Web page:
Chicago Comic-Con is running this weekend. Yes, Chicago Comic-Con, not Wizard World Chicago as it’s been called for most of this decade.
And that name change brings up all kinds of questions.
Back in 1997, Wizard bought the Chicago Comicon, at its time the #2 comic book convention in the country after Comic-Con International in San Diego. They renamed it Wizard World Chicago and started building a series of conventions across the country. At its height there were five shows in Chicago, Los Angeles, Texas, Philadelphia, and (briefly) Boston.
Then in January 2009, Wizard dropped a bomb: citing the economy, Wizard World Texas and Wizard World Los Angeles were being canceled. People planning for WWTX at least got fair notice, but WWLA had been scheduled for March, just two months away. They insisted that WWLA was merely “postponed,” but made no indication of when the show might return.
That left two: Wizard World Philadelphia in June and Wizard World Chicago in August.
Rebuilding and Rebranding
Over the next few months, though, something odd happened: the convention series started growing again, as Wizard owner Gareb Shamus bought Big Apple Con, then bought Paradise Toronto Comicon. Neither show was rebranded as a Wizard World event, and Wizard quietly started referring to WWC as “Chicago Comic-Con.” And then they launched Anaheim Comic-Con.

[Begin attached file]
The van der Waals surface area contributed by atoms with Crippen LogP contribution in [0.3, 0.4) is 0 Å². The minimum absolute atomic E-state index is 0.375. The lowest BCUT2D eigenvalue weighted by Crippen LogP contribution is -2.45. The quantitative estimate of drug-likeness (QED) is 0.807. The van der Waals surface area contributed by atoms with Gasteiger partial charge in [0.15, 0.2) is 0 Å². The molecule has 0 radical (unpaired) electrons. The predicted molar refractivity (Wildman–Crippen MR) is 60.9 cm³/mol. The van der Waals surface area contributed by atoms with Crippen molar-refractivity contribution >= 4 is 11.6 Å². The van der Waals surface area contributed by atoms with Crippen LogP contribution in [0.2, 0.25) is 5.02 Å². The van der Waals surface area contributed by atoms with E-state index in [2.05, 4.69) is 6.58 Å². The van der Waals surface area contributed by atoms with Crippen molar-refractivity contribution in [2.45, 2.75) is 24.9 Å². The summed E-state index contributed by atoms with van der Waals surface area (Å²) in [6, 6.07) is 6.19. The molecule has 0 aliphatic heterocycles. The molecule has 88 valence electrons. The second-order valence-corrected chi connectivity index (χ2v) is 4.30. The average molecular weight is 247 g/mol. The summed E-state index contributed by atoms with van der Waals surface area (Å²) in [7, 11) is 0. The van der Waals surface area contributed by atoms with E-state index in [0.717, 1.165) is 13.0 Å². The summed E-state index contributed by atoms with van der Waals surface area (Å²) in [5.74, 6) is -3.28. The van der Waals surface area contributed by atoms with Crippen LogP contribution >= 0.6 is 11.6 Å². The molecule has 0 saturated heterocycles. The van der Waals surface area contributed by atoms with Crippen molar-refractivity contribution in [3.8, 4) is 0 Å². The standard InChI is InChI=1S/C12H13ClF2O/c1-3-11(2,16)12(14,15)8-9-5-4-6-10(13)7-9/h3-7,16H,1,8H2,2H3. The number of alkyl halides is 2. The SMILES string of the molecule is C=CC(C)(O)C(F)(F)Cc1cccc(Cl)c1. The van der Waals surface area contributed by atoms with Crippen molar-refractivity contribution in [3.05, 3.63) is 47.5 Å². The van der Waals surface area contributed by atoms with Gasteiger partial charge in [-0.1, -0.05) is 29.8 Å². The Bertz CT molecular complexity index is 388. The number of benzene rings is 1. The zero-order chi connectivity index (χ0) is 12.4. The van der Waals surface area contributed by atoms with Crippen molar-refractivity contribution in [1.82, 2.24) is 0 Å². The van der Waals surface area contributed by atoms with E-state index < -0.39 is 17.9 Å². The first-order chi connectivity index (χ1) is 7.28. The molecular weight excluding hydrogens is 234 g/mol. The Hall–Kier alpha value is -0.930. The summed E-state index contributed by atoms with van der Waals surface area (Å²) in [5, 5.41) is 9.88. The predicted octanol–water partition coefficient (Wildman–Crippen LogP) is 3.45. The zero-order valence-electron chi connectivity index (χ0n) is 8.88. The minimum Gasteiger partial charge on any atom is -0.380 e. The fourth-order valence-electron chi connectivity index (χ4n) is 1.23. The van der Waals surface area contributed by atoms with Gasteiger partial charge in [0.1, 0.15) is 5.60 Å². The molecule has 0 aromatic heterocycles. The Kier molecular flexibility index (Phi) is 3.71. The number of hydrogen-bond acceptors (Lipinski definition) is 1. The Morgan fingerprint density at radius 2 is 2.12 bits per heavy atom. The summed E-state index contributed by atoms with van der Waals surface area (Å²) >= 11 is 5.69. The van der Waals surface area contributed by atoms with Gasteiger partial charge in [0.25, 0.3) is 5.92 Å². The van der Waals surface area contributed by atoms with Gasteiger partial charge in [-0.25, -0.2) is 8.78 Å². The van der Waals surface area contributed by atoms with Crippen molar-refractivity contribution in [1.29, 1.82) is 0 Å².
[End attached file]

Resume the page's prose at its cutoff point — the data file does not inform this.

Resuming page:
So now there are again five conventions under the umbrella, but only one, Philadelphia, still has the Wizard World name. Chances are pretty good that they’ll rename it by next June…or possibly cancel it the way they dropped WWLA.
Whither the Wizards?
The obvious question is: why?
Well, Wizard World has acquired a bit of a bad reputation. Maybe they’re rebranding in hopes of escaping that.
Or maybe they want to give the shows a more local feel, rather than corporate.
Or maybe it’s something else. Judging by the announcements, it’s not Wizard Entertainment that’s been buying and launching these new shows — it’s Gareb Shamus. I wonder whether he might be planning to sell off Wizard and keep the conventions, or otherwise split the cons and the magazine into separate companies.
Makes you wonder, doesn’t it?
Update (August 11): After reading this article on “Comic-Con” vs. “Comic Con” vs. “Comicon,” I’ve gone back and tried to make sure I have the official spellings for each convention.